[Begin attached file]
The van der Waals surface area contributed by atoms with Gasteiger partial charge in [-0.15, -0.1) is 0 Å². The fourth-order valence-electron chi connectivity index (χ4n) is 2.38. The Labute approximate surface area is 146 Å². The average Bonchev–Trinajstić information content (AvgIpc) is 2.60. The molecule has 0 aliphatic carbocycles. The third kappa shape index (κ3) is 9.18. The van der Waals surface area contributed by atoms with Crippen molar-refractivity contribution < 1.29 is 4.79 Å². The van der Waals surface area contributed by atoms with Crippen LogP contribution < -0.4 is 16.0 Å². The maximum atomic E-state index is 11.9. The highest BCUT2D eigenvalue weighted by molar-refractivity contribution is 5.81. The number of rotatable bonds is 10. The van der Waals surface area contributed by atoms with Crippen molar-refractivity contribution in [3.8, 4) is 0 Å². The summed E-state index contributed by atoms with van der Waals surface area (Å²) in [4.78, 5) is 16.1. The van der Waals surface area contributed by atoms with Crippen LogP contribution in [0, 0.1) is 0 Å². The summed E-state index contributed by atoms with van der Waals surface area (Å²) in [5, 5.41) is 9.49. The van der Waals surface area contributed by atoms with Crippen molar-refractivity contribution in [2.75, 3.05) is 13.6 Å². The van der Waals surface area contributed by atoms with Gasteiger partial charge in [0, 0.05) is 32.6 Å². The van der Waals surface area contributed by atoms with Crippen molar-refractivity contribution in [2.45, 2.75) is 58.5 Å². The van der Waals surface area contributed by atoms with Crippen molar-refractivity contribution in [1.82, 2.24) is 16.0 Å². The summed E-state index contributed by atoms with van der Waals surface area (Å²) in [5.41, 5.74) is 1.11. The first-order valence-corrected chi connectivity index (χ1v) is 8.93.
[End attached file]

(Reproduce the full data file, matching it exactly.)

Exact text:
The van der Waals surface area contributed by atoms with Gasteiger partial charge in [-0.15, -0.1) is 0 Å². The fourth-order valence-electron chi connectivity index (χ4n) is 2.38. The Labute approximate surface area is 146 Å². The average Bonchev–Trinajstić information content (AvgIpc) is 2.60. The molecule has 0 aliphatic carbocycles. The third kappa shape index (κ3) is 9.18. The van der Waals surface area contributed by atoms with Crippen molar-refractivity contribution < 1.29 is 4.79 Å². The van der Waals surface area contributed by atoms with Crippen LogP contribution < -0.4 is 16.0 Å². The maximum atomic E-state index is 11.9. The highest BCUT2D eigenvalue weighted by molar-refractivity contribution is 5.81. The number of rotatable bonds is 10. The van der Waals surface area contributed by atoms with Crippen molar-refractivity contribution in [3.8, 4) is 0 Å². The summed E-state index contributed by atoms with van der Waals surface area (Å²) in [4.78, 5) is 16.1. The van der Waals surface area contributed by atoms with Crippen LogP contribution in [0, 0.1) is 0 Å². The summed E-state index contributed by atoms with van der Waals surface area (Å²) in [5, 5.41) is 9.49. The van der Waals surface area contributed by atoms with Crippen molar-refractivity contribution in [2.75, 3.05) is 13.6 Å². The van der Waals surface area contributed by atoms with Gasteiger partial charge in [0, 0.05) is 32.6 Å². The van der Waals surface area contributed by atoms with Crippen molar-refractivity contribution in [2.45, 2.75) is 58.5 Å². The van der Waals surface area contributed by atoms with Crippen molar-refractivity contribution in [1.82, 2.24) is 16.0 Å². The summed E-state index contributed by atoms with van der Waals surface area (Å²) in [5.41, 5.74) is 1.11. The first-order valence-corrected chi connectivity index (χ1v) is 8.93.